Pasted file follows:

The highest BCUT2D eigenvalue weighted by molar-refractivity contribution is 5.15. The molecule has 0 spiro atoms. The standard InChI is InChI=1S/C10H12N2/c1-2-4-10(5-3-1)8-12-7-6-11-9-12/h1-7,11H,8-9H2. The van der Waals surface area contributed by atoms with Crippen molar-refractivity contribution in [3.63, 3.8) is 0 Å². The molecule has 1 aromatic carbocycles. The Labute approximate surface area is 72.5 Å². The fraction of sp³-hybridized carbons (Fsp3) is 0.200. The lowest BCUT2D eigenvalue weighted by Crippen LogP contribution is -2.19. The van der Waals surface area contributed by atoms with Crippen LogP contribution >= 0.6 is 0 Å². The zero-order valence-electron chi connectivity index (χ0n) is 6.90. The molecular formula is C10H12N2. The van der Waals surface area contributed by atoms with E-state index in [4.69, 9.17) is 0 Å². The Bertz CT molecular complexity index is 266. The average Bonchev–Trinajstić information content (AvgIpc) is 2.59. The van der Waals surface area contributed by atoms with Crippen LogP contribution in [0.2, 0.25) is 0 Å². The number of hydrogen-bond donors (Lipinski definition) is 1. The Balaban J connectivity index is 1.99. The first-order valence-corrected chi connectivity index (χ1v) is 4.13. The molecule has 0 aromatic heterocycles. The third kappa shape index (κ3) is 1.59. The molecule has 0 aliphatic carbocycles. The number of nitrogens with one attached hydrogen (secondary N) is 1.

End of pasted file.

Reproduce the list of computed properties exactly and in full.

The highest BCUT2D eigenvalue weighted by molar-refractivity contribution is 5.15. The molecule has 0 spiro atoms. The standard InChI is InChI=1S/C10H12N2/c1-2-4-10(5-3-1)8-12-7-6-11-9-12/h1-7,11H,8-9H2. The van der Waals surface area contributed by atoms with Crippen molar-refractivity contribution in [3.63, 3.8) is 0 Å². The molecule has 1 aromatic carbocycles. The Labute approximate surface area is 72.5 Å². The fraction of sp³-hybridized carbons (Fsp3) is 0.200. The lowest BCUT2D eigenvalue weighted by Crippen LogP contribution is -2.19. The van der Waals surface area contributed by atoms with Crippen LogP contribution >= 0.6 is 0 Å². The zero-order valence-electron chi connectivity index (χ0n) is 6.90. The molecular formula is C10H12N2. The van der Waals surface area contributed by atoms with E-state index in [4.69, 9.17) is 0 Å². The Bertz CT molecular complexity index is 266. The average Bonchev–Trinajstić information content (AvgIpc) is 2.59. The van der Waals surface area contributed by atoms with Crippen LogP contribution in [0.2, 0.25) is 0 Å². The number of hydrogen-bond donors (Lipinski definition) is 1. The Balaban J connectivity index is 1.99. The first-order valence-corrected chi connectivity index (χ1v) is 4.13. The molecule has 0 aromatic heterocycles. The third kappa shape index (κ3) is 1.59. The molecule has 0 aliphatic carbocycles. The number of nitrogens with one attached hydrogen (secondary N) is 1.